The Stranger in the Rye

The more I read about J.D. Salinger, the more I realize he was Holden Caulfield. I read The Catcher in the Rye twice in high school: the first time because it absorbed me, the second for senior English. It’s a love-it-or-hate-it book (Mrs. Kuhl hates it) but for me, Holden’s revulsion of phonies was my first encounter with Sartrean inauthenticity, the first time I read an explicit expression of the pressure on children to graduate school and live a cheap, plastic life of work and consumerism and paying taxes so politicians can eat tenderloin and Predator drones can be built. For some, their introduction to existentialism is The Stranger. For me, it was Catcher.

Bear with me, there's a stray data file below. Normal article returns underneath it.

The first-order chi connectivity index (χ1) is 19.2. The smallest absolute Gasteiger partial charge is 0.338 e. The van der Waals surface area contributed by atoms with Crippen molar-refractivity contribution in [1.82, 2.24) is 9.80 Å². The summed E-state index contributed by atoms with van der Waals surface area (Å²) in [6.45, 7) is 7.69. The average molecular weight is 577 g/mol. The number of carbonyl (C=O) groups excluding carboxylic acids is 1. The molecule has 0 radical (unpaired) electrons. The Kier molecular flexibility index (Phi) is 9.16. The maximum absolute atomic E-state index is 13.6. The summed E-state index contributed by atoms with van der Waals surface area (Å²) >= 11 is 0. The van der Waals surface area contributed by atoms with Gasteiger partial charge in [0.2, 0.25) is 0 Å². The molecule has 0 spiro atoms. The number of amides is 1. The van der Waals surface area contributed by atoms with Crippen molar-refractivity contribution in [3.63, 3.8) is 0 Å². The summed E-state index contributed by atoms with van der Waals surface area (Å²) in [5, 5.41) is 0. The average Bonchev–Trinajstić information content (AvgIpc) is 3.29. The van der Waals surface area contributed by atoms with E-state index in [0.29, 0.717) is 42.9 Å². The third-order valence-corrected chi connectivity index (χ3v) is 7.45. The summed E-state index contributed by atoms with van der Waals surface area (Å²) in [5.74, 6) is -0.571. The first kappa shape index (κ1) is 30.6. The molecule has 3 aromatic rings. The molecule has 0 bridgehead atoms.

The obits make much of Salinger’s reclusiveness but he was not a hermit; he had friends and family; he was engaged with the world, just a much smaller one than others thought befitting his stature. Reading about Salinger, I don’t see a man “hightailing it for the woods of New Hampshire to lose himself in a mental ward of his own making,” as one hack put it. I see a man unwilling to be compromised, unwilling to explain or defend himself to interviewers — a man defining the parameters of his life. Why is that so odd or frightening?